DEAR ABBY: The letter from the woman whose neighbor comes over "no less than twice a day to borrow something" prompts my own. One sentence stood out that you might have missed: "Lately, I've been telling her I'm out of whatever she asks for, but she's always quick to ask for something else." Is it possible that the neighbor might be needing a friend? Sometimes reaching out and asking for something is an attempt at conversation and friendship. A shy person might think this is an effective way of communicating.
What if the writer were to walk over and ask to borrow something herself? I'd be interested to see if the neighbor invites her in. If so, maybe that's the type of hospitality she's looking for.
Abby, I think your advice was excellent for a pesky neighbor, but what if the person is someone who wasn't blessed with the social skills that you and I were -- and is only trying to make a friend? -- MARISA IN SAN LUIS OBISPO, CALIF.
DEAR MARISA: Your point is well taken. However, it is my observation that people who approach with something to give are usually welcomed more quickly than those who habitually approach with an outstretched palm. Read on:
DEAR ABBY: I was also faced with neighbors who had more money and stamina than I. Believe me, they borrowed everything they could.
As the wife of a hard-working husband and the mother of eight children, I had to put a stop to it. When a woman asked to borrow my curlers, I asked her to leave something with me until I got them back, because "You know I will return them" never happens. I posted a note on my refrigerator that read: "If you want a cup of sugar, give me two potatoes. A can of tomatoes equals four eggs ..." etc.
This was such a popular idea that all the neighbors started swapping instead of borrowing. -- VINA ROY, MERRIMACK, N.H.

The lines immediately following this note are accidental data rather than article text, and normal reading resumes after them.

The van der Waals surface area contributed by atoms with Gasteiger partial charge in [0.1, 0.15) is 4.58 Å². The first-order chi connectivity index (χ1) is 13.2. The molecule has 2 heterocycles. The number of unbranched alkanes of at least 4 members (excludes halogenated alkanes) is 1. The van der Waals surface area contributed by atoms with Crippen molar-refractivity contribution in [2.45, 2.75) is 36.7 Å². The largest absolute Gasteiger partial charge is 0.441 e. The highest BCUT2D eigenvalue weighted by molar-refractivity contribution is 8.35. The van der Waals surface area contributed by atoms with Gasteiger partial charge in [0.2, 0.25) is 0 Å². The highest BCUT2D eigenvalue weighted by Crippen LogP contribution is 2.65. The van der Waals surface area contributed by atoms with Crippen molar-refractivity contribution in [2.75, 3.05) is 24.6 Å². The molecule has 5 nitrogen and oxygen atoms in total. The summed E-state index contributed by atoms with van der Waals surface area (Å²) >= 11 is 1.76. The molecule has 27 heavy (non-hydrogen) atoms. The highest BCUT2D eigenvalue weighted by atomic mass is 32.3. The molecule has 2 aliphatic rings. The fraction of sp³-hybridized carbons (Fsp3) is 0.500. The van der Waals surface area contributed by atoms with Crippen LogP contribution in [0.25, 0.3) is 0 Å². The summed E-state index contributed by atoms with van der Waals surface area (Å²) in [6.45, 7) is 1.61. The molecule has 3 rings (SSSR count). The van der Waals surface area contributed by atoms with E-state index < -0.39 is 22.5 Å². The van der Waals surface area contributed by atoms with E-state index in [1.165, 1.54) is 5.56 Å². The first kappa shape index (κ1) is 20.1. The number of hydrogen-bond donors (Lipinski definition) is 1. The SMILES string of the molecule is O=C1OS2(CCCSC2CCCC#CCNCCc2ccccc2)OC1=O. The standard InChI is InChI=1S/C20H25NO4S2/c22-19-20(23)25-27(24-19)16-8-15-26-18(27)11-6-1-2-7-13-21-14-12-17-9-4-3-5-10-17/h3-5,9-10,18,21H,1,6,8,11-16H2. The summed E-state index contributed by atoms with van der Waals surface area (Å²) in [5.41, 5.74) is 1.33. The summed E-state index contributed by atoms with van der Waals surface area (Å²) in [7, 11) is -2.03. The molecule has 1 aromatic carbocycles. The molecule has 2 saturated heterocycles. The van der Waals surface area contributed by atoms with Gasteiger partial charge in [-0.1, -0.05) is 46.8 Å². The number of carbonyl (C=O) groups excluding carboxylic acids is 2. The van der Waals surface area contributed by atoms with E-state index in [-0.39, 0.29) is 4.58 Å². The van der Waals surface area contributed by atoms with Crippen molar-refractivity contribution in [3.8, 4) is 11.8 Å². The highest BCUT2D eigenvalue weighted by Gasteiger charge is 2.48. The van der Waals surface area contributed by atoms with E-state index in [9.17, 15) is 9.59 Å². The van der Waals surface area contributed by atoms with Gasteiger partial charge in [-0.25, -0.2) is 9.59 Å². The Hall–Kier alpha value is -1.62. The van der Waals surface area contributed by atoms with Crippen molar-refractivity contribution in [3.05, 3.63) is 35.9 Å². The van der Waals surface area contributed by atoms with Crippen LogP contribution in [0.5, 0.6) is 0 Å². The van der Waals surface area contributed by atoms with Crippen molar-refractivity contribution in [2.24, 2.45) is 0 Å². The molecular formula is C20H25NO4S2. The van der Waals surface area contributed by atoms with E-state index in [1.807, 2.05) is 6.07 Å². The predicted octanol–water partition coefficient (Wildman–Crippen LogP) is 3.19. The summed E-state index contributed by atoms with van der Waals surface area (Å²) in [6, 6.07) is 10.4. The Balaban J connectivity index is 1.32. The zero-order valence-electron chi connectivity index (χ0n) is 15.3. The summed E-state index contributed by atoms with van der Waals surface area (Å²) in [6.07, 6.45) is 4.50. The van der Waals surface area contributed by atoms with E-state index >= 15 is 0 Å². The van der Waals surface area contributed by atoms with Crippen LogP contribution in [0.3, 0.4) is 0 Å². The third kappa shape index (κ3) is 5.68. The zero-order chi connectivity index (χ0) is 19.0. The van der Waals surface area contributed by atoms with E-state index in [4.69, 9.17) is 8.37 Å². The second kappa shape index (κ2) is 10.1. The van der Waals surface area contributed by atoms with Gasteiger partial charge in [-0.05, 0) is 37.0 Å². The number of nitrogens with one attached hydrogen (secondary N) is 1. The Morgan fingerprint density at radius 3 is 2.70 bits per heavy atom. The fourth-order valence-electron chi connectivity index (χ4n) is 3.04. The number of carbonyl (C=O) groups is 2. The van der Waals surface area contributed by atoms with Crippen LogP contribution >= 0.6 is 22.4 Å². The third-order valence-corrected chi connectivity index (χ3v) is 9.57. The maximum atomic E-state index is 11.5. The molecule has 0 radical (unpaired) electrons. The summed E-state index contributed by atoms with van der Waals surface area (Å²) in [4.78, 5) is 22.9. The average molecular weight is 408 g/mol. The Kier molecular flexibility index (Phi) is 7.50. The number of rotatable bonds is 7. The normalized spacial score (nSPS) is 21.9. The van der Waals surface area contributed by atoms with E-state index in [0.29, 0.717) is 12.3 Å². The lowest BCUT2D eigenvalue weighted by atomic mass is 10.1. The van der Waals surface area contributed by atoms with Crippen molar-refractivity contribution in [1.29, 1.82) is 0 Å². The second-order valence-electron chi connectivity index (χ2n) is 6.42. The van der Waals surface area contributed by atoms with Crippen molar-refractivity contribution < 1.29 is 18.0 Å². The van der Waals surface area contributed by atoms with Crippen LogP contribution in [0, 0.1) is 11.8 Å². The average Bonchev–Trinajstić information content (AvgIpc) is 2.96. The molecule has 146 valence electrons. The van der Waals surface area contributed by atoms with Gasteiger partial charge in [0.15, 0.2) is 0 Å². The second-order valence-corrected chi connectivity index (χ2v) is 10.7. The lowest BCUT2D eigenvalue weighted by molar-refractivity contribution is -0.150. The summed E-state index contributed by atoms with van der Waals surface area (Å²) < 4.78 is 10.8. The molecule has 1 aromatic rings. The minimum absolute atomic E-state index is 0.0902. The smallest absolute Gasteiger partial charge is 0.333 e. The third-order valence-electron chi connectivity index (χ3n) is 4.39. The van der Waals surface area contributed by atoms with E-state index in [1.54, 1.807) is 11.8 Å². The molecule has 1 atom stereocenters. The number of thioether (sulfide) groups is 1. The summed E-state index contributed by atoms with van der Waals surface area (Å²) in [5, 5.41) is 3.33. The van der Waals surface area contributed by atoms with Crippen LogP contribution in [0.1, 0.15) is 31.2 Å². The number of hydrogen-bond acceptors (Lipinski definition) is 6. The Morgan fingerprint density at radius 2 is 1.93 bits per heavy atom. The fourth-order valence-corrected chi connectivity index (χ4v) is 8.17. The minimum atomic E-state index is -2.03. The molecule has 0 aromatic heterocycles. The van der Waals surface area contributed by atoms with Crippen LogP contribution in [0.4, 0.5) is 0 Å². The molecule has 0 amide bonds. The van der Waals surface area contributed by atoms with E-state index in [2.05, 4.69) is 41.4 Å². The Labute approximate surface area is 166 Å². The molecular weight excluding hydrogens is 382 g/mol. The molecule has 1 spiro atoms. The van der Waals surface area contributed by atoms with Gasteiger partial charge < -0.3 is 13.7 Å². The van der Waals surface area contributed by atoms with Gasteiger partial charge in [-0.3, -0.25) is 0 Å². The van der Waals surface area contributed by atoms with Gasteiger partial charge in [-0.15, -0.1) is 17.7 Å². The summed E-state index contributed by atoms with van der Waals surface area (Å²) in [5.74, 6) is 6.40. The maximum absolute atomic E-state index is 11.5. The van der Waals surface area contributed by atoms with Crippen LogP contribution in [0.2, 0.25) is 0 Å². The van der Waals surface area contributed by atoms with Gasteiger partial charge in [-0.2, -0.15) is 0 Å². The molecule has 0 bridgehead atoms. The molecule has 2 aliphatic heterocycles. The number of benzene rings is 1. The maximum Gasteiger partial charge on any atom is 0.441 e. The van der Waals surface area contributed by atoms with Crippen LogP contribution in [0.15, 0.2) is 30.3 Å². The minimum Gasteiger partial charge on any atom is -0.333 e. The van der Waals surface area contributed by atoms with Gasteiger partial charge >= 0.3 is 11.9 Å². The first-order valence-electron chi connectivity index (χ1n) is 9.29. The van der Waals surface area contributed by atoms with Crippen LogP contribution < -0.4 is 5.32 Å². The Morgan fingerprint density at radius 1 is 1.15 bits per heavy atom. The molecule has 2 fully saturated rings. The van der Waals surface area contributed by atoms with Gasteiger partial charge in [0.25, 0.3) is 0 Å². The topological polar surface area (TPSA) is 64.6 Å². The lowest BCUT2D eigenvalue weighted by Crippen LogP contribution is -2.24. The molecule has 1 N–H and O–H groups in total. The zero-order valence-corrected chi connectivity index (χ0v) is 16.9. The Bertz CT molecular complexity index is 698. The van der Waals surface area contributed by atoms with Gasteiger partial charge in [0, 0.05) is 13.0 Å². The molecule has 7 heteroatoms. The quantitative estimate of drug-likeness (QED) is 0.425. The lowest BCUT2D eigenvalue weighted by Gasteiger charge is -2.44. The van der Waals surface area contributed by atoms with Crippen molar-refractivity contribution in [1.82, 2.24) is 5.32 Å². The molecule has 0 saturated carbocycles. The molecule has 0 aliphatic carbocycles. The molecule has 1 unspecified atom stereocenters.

DEAR VINA: You're a clever lady. Swapping is better than constantly borrowing any day of the week.
DEAR ABBY: Did it occur to you that the "freeloader" could be one of the millions of one-check-away-from-the-street poor?
I grew up incredibly poor, and if it hadn't been for the kindness of our neighbors, I wouldn't have made it. One neighbor became a father figure to my siblings and me -- in addition to giving us milk.
I urge people not to turn their backs on their neighbors. The poor, the sick and the lonely need our support. What kind of a world would it be if we ignored those next door to us? Community is not just for the well-off.
Perhaps the writer of that letter should find out why her neighbor has no phone or anything else. Maybe she could help her. -- THANKFUL FOR THE KINDNESS OF NEIGHBORS, PORTLAND, ORE.
DEAR THANKFUL: I agree that the poor, the sick and the lonely need support and shouldn't be ignored. But if the family is chronically needy, it seems to me that rather than doling out Ziploc bags and diet soda, it would be far more helpful to put the person in touch with social services or a church group that could help them fix the problem instead of putting a Band-Aid over the symptoms.
What teens need to know about sex, drugs, AIDS and getting along with peers and parents is in "What Every Teen Should Know." To order, send a business-sized, self-addressed envelope, plus check or money order for $5 (U.S. funds) to: Dear Abby -- Teen Booklet, P.O. Box 447, Mount Morris, IL 61054-0447. (Postage is included in the price.)
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